When we talk about nothing, non-sense is our friend; let me tell you why:

There are two nothings: One is graspable, the other is not. One is relative, the other absolute. Lets begin with the relative, graspable one.

You can think of nothing as one notion nothing in which case it is something: the absence of things, the absence of existence, or simply absence. In meditation practice the subjective experience of absence is very interesting, because it can reveal itself to be multi-layered. The sense of absence can be the consequence of numbing, repressing or dissociating, in which case a new presence emerges the moment those dissociative mechanisms are undone. It can also arise because our senses cannot reach what exists; presence here can only be known indirectly through cognition. As one notion then, nothing is something manifest as absence, a something that exists with an apparent essence. This manner in which nothing manifests is relative and belongs to the everything-oriented meditative approach discussed in About Everything.

You can also think of nothing as two notions no-thing. Here it gets a bit more complex, because thinking about it is futile. Every thought is something, and something cannot think about anything that is not a thing. Existence is about things, so that every-thing exists; all things exist and have an essence. There are no things that dont exist. In contrast, no-thing transcends the inevitable conceptual duality of existence and non-existence. It transcends concepts, period! No-thing is unthinkable, not an experience, not a thing, not an absence, not an existence, and not a non-existence. It has no essence. It is an absolute. Dont try to understand it. It cannot meaningfully be talked about, named or conceptualized. It is the nameless non-existing existence. When I say it is., and then add such paradoxical gobbledygook as non-existing existence, dont feel stupid and dont think I am that smart either (if I were, I would rather invite you to a cup of tea than sit here writing myself into knots)! I say it is, knowing very well that I cannot say what it is but I can know it (‘knowing’ in a whole-organism integrated sense, not an intellectual sense); and with this paradox (non-existing existence) I am not trying to sound particularly smart, but in fact am desperately trying not to come across as too inconsistent by wanting to put into words what is wordless. How can I convey to you this knowable unspeakable in a text? It is a losing battle, unless..I become a poet, in which case you might not even recognize that what I put into a poem is about what I want to express..would it ultimately matter?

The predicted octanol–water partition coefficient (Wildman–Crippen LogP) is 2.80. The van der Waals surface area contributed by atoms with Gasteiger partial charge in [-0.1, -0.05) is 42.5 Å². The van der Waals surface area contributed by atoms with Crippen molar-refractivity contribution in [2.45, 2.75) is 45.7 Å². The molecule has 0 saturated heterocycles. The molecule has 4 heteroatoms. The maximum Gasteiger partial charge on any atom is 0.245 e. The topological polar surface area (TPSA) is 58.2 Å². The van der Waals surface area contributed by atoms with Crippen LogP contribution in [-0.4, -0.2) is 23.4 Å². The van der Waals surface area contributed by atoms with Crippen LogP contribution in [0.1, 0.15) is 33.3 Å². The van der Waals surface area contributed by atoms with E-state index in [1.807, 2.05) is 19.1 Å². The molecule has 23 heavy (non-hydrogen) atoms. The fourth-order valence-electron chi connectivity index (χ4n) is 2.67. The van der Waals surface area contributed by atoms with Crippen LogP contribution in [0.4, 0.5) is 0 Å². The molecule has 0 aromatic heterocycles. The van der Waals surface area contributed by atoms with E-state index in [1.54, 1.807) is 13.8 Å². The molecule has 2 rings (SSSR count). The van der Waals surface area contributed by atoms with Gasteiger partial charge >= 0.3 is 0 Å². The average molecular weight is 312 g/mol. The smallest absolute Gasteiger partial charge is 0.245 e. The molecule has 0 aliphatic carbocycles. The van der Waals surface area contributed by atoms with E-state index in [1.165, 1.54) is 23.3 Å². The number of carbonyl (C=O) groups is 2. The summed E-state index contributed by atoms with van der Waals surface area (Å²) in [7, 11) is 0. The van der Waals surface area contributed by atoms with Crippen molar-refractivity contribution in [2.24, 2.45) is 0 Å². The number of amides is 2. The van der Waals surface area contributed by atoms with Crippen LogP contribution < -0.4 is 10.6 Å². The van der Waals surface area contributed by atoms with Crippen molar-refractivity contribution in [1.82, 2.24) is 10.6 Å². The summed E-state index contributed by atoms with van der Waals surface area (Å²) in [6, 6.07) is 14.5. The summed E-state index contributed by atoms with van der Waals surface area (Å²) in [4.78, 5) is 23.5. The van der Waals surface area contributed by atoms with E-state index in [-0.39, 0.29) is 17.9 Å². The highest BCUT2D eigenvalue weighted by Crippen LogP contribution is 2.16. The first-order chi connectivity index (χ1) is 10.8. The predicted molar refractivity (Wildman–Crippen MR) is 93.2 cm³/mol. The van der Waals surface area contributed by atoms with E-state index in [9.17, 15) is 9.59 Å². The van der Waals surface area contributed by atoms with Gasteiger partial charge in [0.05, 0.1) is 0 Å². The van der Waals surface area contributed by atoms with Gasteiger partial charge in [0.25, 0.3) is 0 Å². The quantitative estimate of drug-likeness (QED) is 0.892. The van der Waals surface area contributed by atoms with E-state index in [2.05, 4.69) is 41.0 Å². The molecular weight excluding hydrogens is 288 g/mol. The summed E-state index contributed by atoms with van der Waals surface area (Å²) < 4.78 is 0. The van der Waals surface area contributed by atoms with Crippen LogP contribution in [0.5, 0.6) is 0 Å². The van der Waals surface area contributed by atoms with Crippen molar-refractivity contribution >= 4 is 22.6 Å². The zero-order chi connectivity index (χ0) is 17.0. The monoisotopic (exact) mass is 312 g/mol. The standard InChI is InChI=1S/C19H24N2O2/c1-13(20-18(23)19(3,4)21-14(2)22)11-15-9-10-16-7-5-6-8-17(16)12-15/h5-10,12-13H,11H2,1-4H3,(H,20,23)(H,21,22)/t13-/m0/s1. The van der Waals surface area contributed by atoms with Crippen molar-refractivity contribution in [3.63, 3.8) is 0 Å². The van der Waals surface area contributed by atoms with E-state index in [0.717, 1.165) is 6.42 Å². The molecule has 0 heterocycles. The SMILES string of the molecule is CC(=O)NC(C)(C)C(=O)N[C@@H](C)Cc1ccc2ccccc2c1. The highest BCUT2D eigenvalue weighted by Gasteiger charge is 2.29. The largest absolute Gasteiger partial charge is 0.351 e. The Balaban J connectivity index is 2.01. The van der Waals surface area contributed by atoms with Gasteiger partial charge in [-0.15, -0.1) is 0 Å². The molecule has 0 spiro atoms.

Richard Feynman, a famous physicist, came to work one day and caught his colleagues attention by telling them You have no idea what happened to me this morning! Everybody looked at him with suspense, and he said: Absolutely nothing! When a Zen master was in his last hours of physical existence, obviously in pain, all his friends and family gathered around him. They were surprised at how engaged and interested he was with everybody and how little attention he drew to himself. They asked him, how do you do that, being in so much pain, about to die and yet completely immersed in us without what seems to be a shred of concern for yourself? His answer: But nothing is happening!

Feynman and the Zen master came from very different traditions and may have meant quite different things. To me they touch each other across disciplines like the touching hands in Michelangelos Creation of Adam. When you look closely into the nature of all phenomena we explore in About Everything, you quickly realize how ephemeral everything is. Nothing in the world of everything is stable, permanent, certain, predictable, eternal, immortal or fixed. Everything is movement coming and going. Nothing is graspable or should I say, no-thing is ungraspable? When with awareness we deeply penetrate everything and try to find the essence of everything, we find no essence. All essence is moving, changing and dissolving into timelessness and spacelessness.